Historically, New Zealand has been built on strong rural communities, and country living has occurred around a well-founded community hub. Over the last 50 years, countless changes have seen dramatic depopulation of rural areas, a decrease in services provided, and a marked change in the makeup of people in our rural communities.
Rural communities of the past were seen as synonymous with farming communities. The social networks worked to support farming families and events were often calendared around the farming lifestyle. Today's communities are made up of a diverse mix of people. Some farming and some attracted to the lifestyle or affordable housing. Some permanent residents and some who don’t stay for long. Despite the differences, the value of community remains the same.
Last year as part of the Kellogg Rural Leadership Programme, I spent time researching “What makes a strong rural community?” My study looked at three local communities in the northern Manawatu and it was supported by a wide review of literature on the topic.
I went into the study expecting to find that infrastructure and services are required for a community to be strong. However as I got into my research I saw a definite trend becoming clear, one that was quite different to my expectations.
When questioned about the strength of their community, all participants talked in some form about whether the community was able to meet the needs of individuals. They talked about being part of something bigger than themselves and of belonging. Those who scored their community poorly, described unmet needs, loneliness, feeling invisible, uncared for. They also described a sense of division and lack of cohesion, along with a lack of leadership and direction.
Where the needs of individuals were met and the principle of caring for others was actioned, people felt that theirs was strong community regardless of how large the community was or what services were available.
Current research confirms that our individual health and well-being is intricately tied to the health of our communities and our interactions with others. Numerous studies have shown that as our social connectedness or sense of community diminishes so does our individual wellbeing. This is pretty huge when you consider the issues facing rural New Zealand today.
Through my research I also found that there is a need for local government to be actively supporting our rural communities and was thrilled to find that rural Manawatu is well connected.
The Manawatu District Council has a fantastic system in place for supporting, empowering and facilitating growth in our communities. Through the MDC we have 15 Community Committees in the Manawatu District. These consist of community elected members and are each supported by a Liaison Councillor from the council. Meetings are regularly attended by our Mayor Helen Worboys and council Chief Executive Richard Templar.
The purpose of this system is to support each of the districts communities and generate local solutions that will deliver economic, social, ecological and cultural wellbeing. Until I started my research I was unaware just how vital the Community Committees are and how valuable this link between our communities and the Manawatu District Council is.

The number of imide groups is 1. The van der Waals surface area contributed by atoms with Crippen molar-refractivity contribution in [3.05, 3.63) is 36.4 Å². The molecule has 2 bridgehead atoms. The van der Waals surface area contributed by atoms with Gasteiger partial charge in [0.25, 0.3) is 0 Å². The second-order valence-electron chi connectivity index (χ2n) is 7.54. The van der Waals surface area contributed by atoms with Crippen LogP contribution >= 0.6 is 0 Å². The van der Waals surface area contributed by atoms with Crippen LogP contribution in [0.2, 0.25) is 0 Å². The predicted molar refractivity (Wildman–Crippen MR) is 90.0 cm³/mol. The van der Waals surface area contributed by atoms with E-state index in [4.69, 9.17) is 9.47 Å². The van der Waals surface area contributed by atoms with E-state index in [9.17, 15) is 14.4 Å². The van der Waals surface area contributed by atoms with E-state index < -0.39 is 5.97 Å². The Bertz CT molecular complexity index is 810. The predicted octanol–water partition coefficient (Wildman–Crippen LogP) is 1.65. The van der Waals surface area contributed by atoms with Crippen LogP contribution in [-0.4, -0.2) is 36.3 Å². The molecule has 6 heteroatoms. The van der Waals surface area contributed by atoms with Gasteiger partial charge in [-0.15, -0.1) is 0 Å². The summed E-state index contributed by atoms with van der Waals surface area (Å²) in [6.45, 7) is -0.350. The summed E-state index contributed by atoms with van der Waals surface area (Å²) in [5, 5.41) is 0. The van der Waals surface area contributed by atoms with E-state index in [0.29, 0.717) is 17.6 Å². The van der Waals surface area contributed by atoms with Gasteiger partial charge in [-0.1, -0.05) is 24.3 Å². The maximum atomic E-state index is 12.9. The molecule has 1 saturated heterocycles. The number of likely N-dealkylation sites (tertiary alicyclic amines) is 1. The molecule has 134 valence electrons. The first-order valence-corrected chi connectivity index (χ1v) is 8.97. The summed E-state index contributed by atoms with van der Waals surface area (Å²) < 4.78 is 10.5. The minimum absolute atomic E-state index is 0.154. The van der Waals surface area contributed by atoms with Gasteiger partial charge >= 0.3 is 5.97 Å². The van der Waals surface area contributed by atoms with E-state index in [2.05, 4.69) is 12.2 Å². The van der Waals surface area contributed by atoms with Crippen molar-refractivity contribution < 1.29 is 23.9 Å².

A healthy strong community has passionate leadership and a strong support team- where team members volunteer, collaborate, network and assist one another. The strong community has access to resources, is innovative and forward thinking. The following four points are what I see as key to achieving strong rural communities across New Zealand.
1-Build Quality Leadership
Build local leadership skills and recognise importance of leaders with a future focus and skills in governance and strategic planning. Ensure that community leadership and vision is visible and accessible to all.
2-Create Conscious Community
Strive to cultivate community that is open minded, inclusive, engaged, and forward thinking. Encourage awareness of community needs and flexibility in thinking when addressing these needs.
Support communities to actively improve their own social, economic and environmental situation. Engage with local government to ensure that community development is resourced and sustainable.
Empower communities to engage and collaborate with other local communities. Share knowledge, ideas, problem solving, community event planning; draw on others knowledge and expertise.
The potential for strong rural communities is still there. The community of today does indeed look different from the community of the past. However, the diversity and differences should be seen as assets as much as challenges. The inclusion of people, with different attitudes, values, and skill sets can be a building block for the foundation of the new look rural community.
We already know that a strong community is a resilient community, able to cope with what life throws at it. I would challenge us to see building and maintaining strong rural communities as the key to meeting individual’s needs and working to break the negative trend of increasing mental health and social issues in rural New Zealand.
Katherine Gillespie farms with her husband Lance in the northern Manawatu. Their dairy farm is one of New Zealand's highest, and sits at 680metres above sea level. They are blessed with amazing views and unique challenges.
Katherine has a passion to see New Zealand's rural communities grow in strength. She is involved in her local community and enjoys seeing people thriving in their rural community.
Table Flat Farmstay keeps Katherine busy and she enjoys showing off their beautiful farm and the district.